As you well know, there is certainly a vocal body of opinion that holds that the HIPC initiative has failed and would say why not go for debt forgiveness which is really what the Treasury Department argues for Iraq - that the new regime there should not burdened with debts incurred by a previous regime. That's the same argument that Africans have made without success.

I am not too well up on the arguments for Iraq, specifically, but on the issue of debt forgiveness let me mention two points. The first is that there is a general presumption that states are continuous and that one government takes on the obligation of its predecessors. If that were not the case, you would find a very difficult situation if a new government was able to simply disown the debts of the previous government. I think is a very generally well accepted principle.

Now, in the case of the poor African countries for example there have been arguments for total debt relief, total debt forgiveness but this runs into certain difficulties and maybe I can indicate what they are.

The first is that part of the repayments of the debt are going effectively in being recycled into new lending. If you start reducing the obligations of old resources without putting more money in as overall development assistance you will have an impact on the flow of new resources into countries.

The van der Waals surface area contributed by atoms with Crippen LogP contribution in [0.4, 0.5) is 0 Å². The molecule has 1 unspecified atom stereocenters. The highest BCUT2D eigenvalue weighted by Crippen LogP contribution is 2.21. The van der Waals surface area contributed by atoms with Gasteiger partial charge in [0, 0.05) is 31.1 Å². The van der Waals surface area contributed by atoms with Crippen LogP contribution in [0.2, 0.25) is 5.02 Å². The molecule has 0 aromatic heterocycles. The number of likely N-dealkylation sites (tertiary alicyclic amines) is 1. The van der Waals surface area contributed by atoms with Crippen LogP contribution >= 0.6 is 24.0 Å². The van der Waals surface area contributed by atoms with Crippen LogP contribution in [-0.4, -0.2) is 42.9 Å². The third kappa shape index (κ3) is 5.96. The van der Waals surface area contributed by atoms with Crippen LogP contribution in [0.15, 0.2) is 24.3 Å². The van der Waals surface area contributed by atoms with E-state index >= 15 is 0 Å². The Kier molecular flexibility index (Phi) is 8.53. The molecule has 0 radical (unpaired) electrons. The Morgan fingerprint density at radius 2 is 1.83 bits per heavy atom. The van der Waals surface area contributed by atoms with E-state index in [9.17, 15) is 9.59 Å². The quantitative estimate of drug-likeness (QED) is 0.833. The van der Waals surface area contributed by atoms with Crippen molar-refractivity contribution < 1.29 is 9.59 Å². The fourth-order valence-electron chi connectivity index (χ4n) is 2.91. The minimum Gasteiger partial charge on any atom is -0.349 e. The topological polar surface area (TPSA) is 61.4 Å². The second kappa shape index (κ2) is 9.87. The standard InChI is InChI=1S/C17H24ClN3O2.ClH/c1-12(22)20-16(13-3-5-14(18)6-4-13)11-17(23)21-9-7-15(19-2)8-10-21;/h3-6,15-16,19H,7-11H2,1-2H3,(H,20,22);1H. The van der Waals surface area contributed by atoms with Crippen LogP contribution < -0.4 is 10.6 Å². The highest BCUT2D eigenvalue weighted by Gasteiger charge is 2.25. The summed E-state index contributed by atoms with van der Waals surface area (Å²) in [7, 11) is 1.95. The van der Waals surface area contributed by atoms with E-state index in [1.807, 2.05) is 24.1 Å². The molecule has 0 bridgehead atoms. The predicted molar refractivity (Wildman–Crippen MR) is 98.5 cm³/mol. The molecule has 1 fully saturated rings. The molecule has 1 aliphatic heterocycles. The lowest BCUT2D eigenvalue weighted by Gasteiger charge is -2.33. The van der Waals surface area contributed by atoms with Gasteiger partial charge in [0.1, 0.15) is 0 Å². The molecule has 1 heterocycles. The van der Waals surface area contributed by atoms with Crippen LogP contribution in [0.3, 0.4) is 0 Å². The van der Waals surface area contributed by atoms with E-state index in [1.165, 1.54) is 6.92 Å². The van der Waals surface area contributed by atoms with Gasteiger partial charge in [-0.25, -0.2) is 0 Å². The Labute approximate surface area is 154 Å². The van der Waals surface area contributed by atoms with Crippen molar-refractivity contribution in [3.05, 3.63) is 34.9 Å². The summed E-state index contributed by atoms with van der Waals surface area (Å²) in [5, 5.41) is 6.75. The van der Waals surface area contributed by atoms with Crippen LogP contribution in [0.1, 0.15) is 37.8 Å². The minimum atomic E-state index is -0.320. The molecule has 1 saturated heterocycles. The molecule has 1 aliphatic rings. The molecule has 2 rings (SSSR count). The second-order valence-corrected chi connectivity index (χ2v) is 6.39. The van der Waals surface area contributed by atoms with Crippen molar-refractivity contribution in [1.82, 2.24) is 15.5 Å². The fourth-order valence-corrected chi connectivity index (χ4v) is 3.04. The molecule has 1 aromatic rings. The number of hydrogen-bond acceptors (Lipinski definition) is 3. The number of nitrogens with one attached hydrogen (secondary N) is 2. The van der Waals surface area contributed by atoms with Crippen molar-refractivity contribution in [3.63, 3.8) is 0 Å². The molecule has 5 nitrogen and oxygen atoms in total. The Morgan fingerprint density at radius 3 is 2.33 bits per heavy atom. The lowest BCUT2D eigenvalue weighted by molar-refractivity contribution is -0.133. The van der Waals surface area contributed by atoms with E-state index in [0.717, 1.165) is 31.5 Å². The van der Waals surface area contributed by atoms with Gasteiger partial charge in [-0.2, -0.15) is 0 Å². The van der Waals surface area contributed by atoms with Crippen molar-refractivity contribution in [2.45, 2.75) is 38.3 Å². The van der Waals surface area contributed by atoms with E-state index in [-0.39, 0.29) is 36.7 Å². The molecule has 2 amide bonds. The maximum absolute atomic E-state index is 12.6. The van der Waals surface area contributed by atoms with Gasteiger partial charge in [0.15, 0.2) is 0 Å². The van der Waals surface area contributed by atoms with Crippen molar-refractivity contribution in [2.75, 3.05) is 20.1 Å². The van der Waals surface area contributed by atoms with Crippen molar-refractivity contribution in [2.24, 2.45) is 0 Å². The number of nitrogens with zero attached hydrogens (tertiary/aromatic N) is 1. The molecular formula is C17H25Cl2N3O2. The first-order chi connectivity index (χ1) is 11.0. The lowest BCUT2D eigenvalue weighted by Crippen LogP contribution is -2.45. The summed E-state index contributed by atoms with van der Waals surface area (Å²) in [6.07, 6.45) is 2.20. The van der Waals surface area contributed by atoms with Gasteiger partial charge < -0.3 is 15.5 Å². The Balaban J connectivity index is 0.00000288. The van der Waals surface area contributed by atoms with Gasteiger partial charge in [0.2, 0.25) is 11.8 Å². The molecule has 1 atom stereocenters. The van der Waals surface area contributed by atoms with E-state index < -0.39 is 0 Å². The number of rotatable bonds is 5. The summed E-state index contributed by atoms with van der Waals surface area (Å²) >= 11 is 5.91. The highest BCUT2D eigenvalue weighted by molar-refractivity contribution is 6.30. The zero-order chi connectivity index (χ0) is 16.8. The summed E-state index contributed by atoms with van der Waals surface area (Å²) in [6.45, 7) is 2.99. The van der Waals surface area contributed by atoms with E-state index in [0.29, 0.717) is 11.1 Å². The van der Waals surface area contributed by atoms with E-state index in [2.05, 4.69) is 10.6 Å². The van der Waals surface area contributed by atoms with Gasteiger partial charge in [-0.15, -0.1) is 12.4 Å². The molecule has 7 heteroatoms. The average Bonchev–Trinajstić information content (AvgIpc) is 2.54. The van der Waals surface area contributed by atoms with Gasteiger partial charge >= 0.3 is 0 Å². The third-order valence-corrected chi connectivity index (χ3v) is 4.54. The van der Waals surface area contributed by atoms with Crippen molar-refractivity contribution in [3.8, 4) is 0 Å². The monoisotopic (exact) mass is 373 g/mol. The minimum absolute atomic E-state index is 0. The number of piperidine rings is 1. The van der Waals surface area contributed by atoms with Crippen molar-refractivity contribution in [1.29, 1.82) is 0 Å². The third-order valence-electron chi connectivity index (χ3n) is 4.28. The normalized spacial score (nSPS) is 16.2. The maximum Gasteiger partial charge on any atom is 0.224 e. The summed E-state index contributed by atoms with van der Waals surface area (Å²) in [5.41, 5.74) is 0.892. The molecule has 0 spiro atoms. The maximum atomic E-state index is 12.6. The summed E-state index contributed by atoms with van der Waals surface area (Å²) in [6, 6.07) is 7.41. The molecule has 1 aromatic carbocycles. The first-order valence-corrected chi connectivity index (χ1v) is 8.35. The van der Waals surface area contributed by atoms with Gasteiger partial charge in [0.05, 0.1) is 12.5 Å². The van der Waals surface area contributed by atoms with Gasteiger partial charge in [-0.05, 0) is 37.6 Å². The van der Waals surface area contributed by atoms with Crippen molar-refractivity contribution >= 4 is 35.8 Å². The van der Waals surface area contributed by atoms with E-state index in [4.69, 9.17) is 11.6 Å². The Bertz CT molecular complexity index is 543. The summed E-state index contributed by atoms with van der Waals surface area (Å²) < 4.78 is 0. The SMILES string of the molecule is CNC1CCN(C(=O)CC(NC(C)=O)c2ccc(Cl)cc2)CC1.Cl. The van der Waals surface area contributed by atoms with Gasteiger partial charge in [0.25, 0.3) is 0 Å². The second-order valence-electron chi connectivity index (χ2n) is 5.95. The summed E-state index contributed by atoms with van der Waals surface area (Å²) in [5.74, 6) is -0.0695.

If you take for example, the International Development Association, about half of IDA's financing involves repayment, including repayment from some very large clients like India and China in previous years; if you are going to argue for total debt relief or total debt forgiveness it is very hard to argue for it selectively so you cannot really say let's write off the debt of African countries but we are not going to do anything about India.

Once you get into that, you get into major changes in the flows of resources, which will not necessarily be to the benefit of African countries which may, in fact, be using repayments recycled, say, from China.

I think that the people who argue for total debt relief and forgiveness don't always do these calculations. I am not saying it is a bad idea in the sense that if there are enough resources to do it sure you can write off debt and you increase the level of assistance. But there is no free lunch here.